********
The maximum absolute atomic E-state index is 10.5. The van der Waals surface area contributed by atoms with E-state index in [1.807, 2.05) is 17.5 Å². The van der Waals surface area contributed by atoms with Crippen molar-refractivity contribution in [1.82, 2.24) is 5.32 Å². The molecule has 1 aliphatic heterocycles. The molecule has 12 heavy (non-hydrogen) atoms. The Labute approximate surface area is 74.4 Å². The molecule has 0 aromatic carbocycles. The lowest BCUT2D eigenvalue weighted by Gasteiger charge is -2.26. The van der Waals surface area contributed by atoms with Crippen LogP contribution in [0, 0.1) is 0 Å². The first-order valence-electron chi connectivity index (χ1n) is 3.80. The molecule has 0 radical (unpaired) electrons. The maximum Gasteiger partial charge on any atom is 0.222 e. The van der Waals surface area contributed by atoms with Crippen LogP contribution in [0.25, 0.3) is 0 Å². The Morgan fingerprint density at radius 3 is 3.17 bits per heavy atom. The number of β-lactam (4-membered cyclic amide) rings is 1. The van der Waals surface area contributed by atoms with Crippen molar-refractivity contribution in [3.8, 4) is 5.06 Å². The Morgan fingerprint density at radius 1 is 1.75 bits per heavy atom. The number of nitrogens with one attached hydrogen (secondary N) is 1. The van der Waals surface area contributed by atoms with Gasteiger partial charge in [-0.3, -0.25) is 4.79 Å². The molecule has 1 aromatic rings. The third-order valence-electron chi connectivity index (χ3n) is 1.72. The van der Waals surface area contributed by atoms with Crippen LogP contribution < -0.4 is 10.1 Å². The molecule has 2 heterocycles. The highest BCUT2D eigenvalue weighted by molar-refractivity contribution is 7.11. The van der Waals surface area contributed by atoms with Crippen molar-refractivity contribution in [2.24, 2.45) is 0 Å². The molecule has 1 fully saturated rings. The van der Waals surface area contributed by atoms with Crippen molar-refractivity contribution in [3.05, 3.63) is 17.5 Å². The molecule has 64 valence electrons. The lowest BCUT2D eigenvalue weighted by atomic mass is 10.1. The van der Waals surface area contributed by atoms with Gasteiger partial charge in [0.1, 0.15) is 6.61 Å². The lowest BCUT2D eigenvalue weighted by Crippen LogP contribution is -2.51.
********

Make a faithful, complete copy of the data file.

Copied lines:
The maximum absolute atomic E-state index is 10.5. The van der Waals surface area contributed by atoms with E-state index in [1.807, 2.05) is 17.5 Å². The van der Waals surface area contributed by atoms with Crippen molar-refractivity contribution in [1.82, 2.24) is 5.32 Å². The molecule has 1 aliphatic heterocycles. The molecule has 12 heavy (non-hydrogen) atoms. The Labute approximate surface area is 74.4 Å². The molecule has 0 aromatic carbocycles. The lowest BCUT2D eigenvalue weighted by Gasteiger charge is -2.26. The van der Waals surface area contributed by atoms with Crippen LogP contribution in [0, 0.1) is 0 Å². The first-order valence-electron chi connectivity index (χ1n) is 3.80. The molecule has 0 radical (unpaired) electrons. The maximum Gasteiger partial charge on any atom is 0.222 e. The van der Waals surface area contributed by atoms with Crippen LogP contribution in [0.25, 0.3) is 0 Å². The Morgan fingerprint density at radius 3 is 3.17 bits per heavy atom. The number of β-lactam (4-membered cyclic amide) rings is 1. The van der Waals surface area contributed by atoms with Crippen molar-refractivity contribution in [3.8, 4) is 5.06 Å². The Morgan fingerprint density at radius 1 is 1.75 bits per heavy atom. The number of nitrogens with one attached hydrogen (secondary N) is 1. The van der Waals surface area contributed by atoms with Gasteiger partial charge in [-0.3, -0.25) is 4.79 Å². The molecule has 1 aromatic rings. The third-order valence-electron chi connectivity index (χ3n) is 1.72. The van der Waals surface area contributed by atoms with Crippen LogP contribution < -0.4 is 10.1 Å². The molecule has 2 heterocycles. The highest BCUT2D eigenvalue weighted by molar-refractivity contribution is 7.11. The van der Waals surface area contributed by atoms with Crippen molar-refractivity contribution in [2.24, 2.45) is 0 Å². The molecule has 1 fully saturated rings. The van der Waals surface area contributed by atoms with Crippen molar-refractivity contribution in [3.05, 3.63) is 17.5 Å². The molecule has 64 valence electrons. The lowest BCUT2D eigenvalue weighted by atomic mass is 10.1. The van der Waals surface area contributed by atoms with Gasteiger partial charge in [0.1, 0.15) is 6.61 Å². The lowest BCUT2D eigenvalue weighted by Crippen LogP contribution is -2.51.